It won't be too long before most mobile phones won't have to be "smart" to offer a full Web browsing experience.
A new study by ABI Research says that by 2015 some 3.8 billion, or more than 60 percent of the installed base of mobile handsets worldwide, will include mobile browsers. The research firm estimates only about 30 percent of handsets currently offer a Web browser.
ABI Research analyst Mark Beccue said the advance of mobile browsers is evolving along two different technological paths.
"On one hand, highly sophisticated browsers, which we are calling full Internet browsers, will be found in all smartphones and a growing number of enhanced (or feature) phones. Such devices can host these browsers because they have advanced application processors, expanded memory capacity and adequate screen size and resolution," Beccue said in the report.
"These full Internet browsers typically require about 64 MB of memory to run," he added. "A real key to the growth of full Internet browsers in higher-end feature phones is the falling cost of sophisticated applications processors."
But Beccue said a new family of browsers are emerging along a separate path epitomized by the Opera Mini, which is available on a wide variety of mobile devices.
These proxy-based (or client-server or compression) browsers move some caching and processing off the phone to a nearby server, which lets the browser perform effectively on lower-cost processors.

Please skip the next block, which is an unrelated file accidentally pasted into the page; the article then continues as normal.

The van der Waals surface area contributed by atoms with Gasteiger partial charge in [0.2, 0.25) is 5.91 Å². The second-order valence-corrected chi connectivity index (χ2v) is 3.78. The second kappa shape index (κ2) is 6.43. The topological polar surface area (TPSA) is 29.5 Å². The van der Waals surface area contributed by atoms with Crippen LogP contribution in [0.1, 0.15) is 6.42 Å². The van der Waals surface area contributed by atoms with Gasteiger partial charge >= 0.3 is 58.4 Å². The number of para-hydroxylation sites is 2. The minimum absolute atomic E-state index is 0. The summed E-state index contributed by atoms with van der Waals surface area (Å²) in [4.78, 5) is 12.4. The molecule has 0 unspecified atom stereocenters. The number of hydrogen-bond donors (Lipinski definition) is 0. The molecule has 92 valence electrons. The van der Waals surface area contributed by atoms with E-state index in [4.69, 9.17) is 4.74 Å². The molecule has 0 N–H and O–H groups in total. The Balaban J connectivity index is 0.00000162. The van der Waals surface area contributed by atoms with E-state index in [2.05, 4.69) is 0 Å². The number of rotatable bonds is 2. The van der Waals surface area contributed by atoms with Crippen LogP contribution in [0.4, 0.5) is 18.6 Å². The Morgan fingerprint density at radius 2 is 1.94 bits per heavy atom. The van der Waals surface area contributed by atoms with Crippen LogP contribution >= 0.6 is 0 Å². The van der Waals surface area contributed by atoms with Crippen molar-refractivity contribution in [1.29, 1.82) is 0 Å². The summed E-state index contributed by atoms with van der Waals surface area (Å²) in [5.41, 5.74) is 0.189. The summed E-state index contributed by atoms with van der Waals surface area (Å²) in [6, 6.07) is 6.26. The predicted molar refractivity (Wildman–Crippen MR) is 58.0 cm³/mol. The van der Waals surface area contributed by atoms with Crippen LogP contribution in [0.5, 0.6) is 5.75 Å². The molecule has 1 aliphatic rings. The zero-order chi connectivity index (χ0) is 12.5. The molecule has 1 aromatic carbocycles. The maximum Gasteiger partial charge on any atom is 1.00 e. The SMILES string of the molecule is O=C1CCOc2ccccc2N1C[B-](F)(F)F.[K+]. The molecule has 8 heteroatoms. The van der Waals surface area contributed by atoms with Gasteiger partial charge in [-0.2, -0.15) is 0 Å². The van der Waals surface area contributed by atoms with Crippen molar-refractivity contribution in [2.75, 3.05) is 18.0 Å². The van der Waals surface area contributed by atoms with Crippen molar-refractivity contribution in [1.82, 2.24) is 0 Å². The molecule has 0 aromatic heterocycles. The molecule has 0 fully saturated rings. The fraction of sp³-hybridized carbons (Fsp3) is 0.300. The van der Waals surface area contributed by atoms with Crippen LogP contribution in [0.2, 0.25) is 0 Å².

These browsers also require far less memory, as little as 4 MB. "That means these browsers can be used on even the lowest-cost phones," Beccue said.
The news comes at a time when workforces are becoming increasingly mobile and consumer demand is driving booming sales of smartphones and new applications.
Enterprises with a global reach may be especially interested in the expansion of the mobile Web to lower cost handsets because it means they can extend Web-based email and other services to a broader segment of the workforce.
Likewise, companies engaged in ecommerce and Web-based emarketing also stand to benefit from the expected growth in mobile browsing since it will enable them to reach more customers.
"The only thing that's going to be a significant limiting factor on these enhanced phones is the screen real estate where you might have as big a display as a smartphone," Beccue told InternetNews.com.
"In the U.S. it's quickly becoming all smartphones anyway. The growth of mobile Web means has a lot of implications for enterprises as interest in cloud-based applications and services grows."Return to innovation news headlines
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